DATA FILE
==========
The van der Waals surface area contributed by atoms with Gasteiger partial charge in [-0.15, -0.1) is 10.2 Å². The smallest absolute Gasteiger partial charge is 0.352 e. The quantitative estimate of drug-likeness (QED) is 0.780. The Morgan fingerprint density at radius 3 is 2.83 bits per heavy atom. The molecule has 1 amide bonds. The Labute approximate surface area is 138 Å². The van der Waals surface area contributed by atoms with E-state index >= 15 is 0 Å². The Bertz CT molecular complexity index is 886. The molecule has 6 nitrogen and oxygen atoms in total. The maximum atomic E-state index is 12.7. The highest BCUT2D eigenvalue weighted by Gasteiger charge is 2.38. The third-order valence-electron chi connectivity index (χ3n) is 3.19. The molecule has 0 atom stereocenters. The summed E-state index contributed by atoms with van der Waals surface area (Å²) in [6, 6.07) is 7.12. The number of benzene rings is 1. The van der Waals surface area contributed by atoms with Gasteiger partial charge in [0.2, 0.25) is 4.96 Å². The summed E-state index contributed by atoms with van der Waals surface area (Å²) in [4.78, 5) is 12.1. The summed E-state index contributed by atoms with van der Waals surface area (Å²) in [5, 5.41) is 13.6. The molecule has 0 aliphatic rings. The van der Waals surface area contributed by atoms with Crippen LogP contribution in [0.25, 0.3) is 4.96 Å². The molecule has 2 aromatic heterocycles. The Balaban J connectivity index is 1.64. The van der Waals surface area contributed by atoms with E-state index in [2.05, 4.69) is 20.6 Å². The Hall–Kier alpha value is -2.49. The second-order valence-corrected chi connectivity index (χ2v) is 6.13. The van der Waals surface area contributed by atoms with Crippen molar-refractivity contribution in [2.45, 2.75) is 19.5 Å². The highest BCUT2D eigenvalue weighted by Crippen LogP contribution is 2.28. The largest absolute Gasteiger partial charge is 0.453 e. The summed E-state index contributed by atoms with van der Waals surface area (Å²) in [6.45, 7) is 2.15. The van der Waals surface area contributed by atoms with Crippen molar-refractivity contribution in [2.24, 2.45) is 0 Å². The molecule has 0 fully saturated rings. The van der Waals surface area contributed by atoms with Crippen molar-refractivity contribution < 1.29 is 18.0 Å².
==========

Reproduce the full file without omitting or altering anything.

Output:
The van der Waals surface area contributed by atoms with Gasteiger partial charge in [-0.15, -0.1) is 10.2 Å². The smallest absolute Gasteiger partial charge is 0.352 e. The quantitative estimate of drug-likeness (QED) is 0.780. The Morgan fingerprint density at radius 3 is 2.83 bits per heavy atom. The molecule has 1 amide bonds. The Labute approximate surface area is 138 Å². The van der Waals surface area contributed by atoms with E-state index >= 15 is 0 Å². The Bertz CT molecular complexity index is 886. The molecule has 6 nitrogen and oxygen atoms in total. The maximum atomic E-state index is 12.7. The highest BCUT2D eigenvalue weighted by Gasteiger charge is 2.38. The third-order valence-electron chi connectivity index (χ3n) is 3.19. The molecule has 0 atom stereocenters. The summed E-state index contributed by atoms with van der Waals surface area (Å²) in [6, 6.07) is 7.12. The number of benzene rings is 1. The van der Waals surface area contributed by atoms with Gasteiger partial charge in [0.2, 0.25) is 4.96 Å². The summed E-state index contributed by atoms with van der Waals surface area (Å²) in [4.78, 5) is 12.1. The summed E-state index contributed by atoms with van der Waals surface area (Å²) in [5, 5.41) is 13.6. The molecule has 0 aliphatic rings. The van der Waals surface area contributed by atoms with Crippen LogP contribution in [0.25, 0.3) is 4.96 Å². The molecule has 2 aromatic heterocycles. The Balaban J connectivity index is 1.64. The van der Waals surface area contributed by atoms with E-state index in [2.05, 4.69) is 20.6 Å². The Hall–Kier alpha value is -2.49. The second-order valence-corrected chi connectivity index (χ2v) is 6.13. The van der Waals surface area contributed by atoms with Crippen molar-refractivity contribution in [2.45, 2.75) is 19.5 Å². The highest BCUT2D eigenvalue weighted by Crippen LogP contribution is 2.28. The largest absolute Gasteiger partial charge is 0.453 e. The summed E-state index contributed by atoms with van der Waals surface area (Å²) in [6.45, 7) is 2.15. The van der Waals surface area contributed by atoms with Crippen molar-refractivity contribution in [2.24, 2.45) is 0 Å². The molecule has 0 fully saturated rings. The van der Waals surface area contributed by atoms with Crippen molar-refractivity contribution < 1.29 is 18.0 Å².